Promoters of aggressive tax avoidance schemes will be forced to disclose their client lists to inspectors under a government crackdown, ministers will announce today.
Following a wave of revelations about the financial loopholes used by the rich and famous to legally side-step hefty tax bills HM Revenue and Customs is set to target companies who offer deals that stretch the law to its limits.
Treasury Minister David Gauke will tell the Policy Exchange think-tank that scheme operators will be “named and shamed” for sharp practice.
Officials often hit a dead-end when investigating schemes that are based off-shore but, under the proposals, UK promoters will be made to hand over customer databases.
That information will be used to formally warn clients directly about the deals they have signed up to and to work out how much tax they owe if the scheme fails.
Under the reforms, which will go out to consultation, a promoter who has been penalised for not complying with the rules will also have to provide extra information to HMRC on all of their schemes, not just the one they were reprimanded for.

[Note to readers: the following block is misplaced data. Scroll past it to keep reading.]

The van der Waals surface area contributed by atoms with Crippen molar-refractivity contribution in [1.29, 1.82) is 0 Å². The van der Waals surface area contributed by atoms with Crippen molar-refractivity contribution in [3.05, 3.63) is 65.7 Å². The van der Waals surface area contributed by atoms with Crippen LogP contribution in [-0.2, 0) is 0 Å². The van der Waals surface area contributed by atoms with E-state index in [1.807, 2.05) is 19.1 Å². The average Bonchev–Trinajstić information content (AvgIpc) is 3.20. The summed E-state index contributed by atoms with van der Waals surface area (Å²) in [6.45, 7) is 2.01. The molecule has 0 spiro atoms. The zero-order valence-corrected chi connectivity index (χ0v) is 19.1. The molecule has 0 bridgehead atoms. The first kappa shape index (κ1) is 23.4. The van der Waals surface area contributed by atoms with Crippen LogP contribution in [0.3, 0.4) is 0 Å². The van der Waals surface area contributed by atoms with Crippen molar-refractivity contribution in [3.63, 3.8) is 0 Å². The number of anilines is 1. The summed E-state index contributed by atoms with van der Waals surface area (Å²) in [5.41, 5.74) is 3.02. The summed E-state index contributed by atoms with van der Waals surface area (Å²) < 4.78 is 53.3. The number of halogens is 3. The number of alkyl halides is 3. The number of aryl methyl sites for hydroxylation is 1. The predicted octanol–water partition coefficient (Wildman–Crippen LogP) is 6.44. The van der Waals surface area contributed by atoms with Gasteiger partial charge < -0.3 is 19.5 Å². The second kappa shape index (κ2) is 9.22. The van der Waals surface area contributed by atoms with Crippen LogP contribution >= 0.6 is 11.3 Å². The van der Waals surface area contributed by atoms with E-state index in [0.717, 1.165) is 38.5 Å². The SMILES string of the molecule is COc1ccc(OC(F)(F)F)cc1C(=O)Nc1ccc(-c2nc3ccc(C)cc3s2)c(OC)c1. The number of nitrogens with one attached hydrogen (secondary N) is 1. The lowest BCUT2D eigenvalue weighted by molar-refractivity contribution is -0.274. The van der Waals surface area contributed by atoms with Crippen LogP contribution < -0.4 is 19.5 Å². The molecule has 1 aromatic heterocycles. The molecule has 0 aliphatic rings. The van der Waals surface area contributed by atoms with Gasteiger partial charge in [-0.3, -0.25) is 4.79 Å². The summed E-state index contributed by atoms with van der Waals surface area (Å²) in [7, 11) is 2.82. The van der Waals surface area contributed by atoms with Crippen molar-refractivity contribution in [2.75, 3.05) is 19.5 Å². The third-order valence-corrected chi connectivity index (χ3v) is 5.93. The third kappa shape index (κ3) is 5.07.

Mr Gauke will say: “We are building on the work we have already done to make life difficult for those who artificially and aggressively reduce their tax bill. These schemes damage our ability to fund public services and provide support to those who need it.
“They harm businesses by distorting competition, they damage public confidence, and they undermine the actions of the vast majority of taxpayers, who pay more in tax as a consequence of others enjoying a free ride.”
Last month, comedian Jimmy Carr admitted to making a “terrible error of judgment” after it emerged he used a complex scheme to reduce his tax bill. The K2 tax-avoidance scheme Carr is said to have used enables members to pay income tax rates as low as one per cent. He was one of a number of high-profile cases of people using financial loopholes to legally avoid large tax bills.
The Treasury estimates that 14 per cent of all unpaid tax income is due to aggressive avoidance schemes. Although not illegal, ministers are determined to clamp down on them.